health care

The innovations that have made our health care so effective also contribute to what makes it so expensive. MIT economist (who also helped build the Affordable Care Act) Jon Gruber says we should do a cost-benefit analysis on new drugs to keep costs low. Read more....

Spilled pills

Antibiotics are part of daily life, but overuse - and misuse - means we may soon face a time when they just don’t work. Read more...

Items found in the doctor's office

When it comes to reforming healthcare, lessons from the factory floor might just offer a cheaper solution. Read more...

EKG read out

Home pregnancy tests have been used for years – but in the near future we could be diagnosing dozens of diseases, from cancer to HIV, in the privacy of our own homes. Dr. Eugene Chan and Professor Andrew Ellington discuss what that means for doctors, patients, and health care costs. Read More...

doctor with tablet

Jon Gruber, the Director of the Health Care Program at the National Bureau of Economic Research, explains how little innovations might save trillions of health care dollars. Read More...

For years, the fight against polio was considered one of the most successful vaccination campaigns of all time. But now, the reappearance of the disease in countries like Pakistan, Syria, and Cameroon has thrown that success into jeopardy.  How was polio wiped out the first time around? Read more...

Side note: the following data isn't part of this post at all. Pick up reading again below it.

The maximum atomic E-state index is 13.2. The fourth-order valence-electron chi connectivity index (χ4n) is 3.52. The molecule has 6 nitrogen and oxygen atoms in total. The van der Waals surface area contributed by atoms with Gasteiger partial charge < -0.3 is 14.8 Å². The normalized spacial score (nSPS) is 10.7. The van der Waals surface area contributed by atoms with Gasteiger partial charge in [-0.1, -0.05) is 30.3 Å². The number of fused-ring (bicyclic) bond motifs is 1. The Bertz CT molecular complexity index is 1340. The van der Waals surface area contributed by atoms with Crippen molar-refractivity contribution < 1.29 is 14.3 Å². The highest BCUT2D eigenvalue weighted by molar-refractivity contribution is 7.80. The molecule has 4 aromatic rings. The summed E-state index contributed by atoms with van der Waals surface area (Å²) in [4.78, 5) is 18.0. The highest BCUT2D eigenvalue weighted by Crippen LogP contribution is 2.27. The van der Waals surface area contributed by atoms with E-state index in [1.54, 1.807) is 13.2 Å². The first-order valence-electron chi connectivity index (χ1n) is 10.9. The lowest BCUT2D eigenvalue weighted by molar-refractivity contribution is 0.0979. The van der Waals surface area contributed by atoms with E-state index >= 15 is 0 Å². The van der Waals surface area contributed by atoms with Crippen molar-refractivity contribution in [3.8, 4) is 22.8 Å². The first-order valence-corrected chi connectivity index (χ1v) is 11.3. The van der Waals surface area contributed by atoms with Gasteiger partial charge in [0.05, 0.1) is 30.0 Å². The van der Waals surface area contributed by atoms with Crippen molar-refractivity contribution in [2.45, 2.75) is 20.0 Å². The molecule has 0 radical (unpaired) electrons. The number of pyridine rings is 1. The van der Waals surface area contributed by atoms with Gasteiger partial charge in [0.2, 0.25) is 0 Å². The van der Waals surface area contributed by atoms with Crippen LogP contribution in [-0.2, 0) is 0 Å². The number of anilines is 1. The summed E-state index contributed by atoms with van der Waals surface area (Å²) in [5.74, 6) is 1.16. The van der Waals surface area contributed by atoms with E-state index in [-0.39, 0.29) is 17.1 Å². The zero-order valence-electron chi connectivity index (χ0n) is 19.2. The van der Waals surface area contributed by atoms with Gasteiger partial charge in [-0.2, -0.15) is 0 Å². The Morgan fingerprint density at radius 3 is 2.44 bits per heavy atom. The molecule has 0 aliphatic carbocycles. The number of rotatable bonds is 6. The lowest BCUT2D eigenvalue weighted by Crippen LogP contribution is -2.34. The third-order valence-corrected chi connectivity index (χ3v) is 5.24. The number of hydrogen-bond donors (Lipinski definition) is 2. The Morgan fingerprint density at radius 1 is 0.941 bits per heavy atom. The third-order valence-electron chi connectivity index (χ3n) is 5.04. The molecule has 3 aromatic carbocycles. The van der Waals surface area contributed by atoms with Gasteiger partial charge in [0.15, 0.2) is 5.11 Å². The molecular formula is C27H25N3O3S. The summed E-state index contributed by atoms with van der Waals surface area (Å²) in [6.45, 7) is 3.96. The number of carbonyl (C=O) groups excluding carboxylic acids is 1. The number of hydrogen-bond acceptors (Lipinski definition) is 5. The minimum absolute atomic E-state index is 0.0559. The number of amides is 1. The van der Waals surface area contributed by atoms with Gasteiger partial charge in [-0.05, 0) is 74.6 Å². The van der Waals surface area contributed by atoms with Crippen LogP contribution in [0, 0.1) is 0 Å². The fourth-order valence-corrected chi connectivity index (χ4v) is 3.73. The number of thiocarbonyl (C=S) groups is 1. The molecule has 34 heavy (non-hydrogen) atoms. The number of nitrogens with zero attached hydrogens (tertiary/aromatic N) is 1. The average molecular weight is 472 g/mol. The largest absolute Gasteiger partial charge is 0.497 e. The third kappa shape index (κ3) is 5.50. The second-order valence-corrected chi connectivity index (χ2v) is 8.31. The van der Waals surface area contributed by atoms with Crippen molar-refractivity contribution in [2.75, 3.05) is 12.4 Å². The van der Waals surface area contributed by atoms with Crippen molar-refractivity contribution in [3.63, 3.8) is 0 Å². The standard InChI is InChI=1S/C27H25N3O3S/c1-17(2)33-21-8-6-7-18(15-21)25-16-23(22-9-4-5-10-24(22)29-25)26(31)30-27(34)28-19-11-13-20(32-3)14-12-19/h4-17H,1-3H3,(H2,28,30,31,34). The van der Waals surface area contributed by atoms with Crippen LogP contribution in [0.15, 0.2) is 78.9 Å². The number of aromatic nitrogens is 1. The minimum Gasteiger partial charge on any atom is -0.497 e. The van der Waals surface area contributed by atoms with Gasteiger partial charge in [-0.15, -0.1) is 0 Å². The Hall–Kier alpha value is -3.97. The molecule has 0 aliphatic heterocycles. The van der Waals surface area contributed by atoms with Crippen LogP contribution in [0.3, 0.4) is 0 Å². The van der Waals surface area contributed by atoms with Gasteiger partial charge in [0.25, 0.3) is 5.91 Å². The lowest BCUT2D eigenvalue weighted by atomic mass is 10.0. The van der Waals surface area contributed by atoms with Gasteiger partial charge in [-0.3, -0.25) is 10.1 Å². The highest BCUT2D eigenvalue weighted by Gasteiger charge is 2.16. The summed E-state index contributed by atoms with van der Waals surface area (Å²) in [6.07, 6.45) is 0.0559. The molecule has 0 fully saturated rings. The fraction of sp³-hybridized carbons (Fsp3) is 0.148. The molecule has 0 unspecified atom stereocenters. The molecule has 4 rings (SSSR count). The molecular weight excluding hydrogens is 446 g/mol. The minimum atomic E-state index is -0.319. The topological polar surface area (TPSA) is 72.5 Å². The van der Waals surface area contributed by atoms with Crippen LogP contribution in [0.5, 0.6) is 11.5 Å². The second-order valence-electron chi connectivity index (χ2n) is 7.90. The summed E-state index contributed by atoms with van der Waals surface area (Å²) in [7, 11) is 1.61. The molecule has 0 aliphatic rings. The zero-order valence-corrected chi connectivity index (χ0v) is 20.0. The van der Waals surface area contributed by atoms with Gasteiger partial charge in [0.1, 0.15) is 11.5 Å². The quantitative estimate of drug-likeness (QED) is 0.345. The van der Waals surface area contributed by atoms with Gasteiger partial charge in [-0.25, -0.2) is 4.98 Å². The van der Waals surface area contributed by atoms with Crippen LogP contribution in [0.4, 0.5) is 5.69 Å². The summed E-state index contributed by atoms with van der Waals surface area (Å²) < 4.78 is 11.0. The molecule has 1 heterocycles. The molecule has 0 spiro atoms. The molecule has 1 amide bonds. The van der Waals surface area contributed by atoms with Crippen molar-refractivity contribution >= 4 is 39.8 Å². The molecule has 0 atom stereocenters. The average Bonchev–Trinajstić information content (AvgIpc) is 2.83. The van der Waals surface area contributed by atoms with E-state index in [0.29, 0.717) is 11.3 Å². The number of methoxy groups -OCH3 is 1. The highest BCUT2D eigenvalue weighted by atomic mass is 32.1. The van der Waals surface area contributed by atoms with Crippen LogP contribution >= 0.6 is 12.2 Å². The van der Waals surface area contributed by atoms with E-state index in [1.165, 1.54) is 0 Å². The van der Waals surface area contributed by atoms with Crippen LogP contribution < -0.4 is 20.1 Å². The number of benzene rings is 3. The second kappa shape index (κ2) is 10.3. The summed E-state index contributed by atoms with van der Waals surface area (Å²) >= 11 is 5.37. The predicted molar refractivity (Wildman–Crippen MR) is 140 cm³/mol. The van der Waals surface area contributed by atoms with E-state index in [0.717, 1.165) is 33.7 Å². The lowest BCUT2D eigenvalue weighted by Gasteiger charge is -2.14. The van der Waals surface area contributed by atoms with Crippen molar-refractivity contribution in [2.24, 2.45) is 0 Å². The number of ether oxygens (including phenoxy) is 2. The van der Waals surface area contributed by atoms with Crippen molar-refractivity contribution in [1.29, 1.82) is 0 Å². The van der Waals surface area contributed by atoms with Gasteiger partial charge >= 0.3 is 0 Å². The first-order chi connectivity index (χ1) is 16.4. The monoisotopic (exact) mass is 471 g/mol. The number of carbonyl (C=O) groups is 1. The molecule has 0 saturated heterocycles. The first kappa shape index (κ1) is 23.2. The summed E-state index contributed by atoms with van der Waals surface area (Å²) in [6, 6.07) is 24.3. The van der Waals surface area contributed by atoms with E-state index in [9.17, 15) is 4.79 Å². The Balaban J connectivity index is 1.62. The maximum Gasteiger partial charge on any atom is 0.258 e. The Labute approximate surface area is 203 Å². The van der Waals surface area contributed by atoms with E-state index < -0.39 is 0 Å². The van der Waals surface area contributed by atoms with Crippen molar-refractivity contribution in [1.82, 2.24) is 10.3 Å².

Brain MRI

Has technology fueled the healthcare crisis? Amitabh Chandra, Professor of Public Policy at Harvard’s Kennedy School of Government, explains the real - but often overlooked - reasons for our healthcare problems. Read More...

sugar

Put down that low-fat yogurt! Dr. Robert Lustig says that sugar - not fat - may be the real culprit behind America's obesity epidemic. Read more...

pills

When a pill costs more than the price of your house, is it really worth it? Barry Werth, author of "The Antidote," examines the astronomical costs of breakthrough drugs. Read more...

Is Jack Andraka the country's most famous high school student? We talk with the 15-year old winner of the Intel Science Talent Search, who developed an early means of detecting one of the world's deadliest cancers. Read more...

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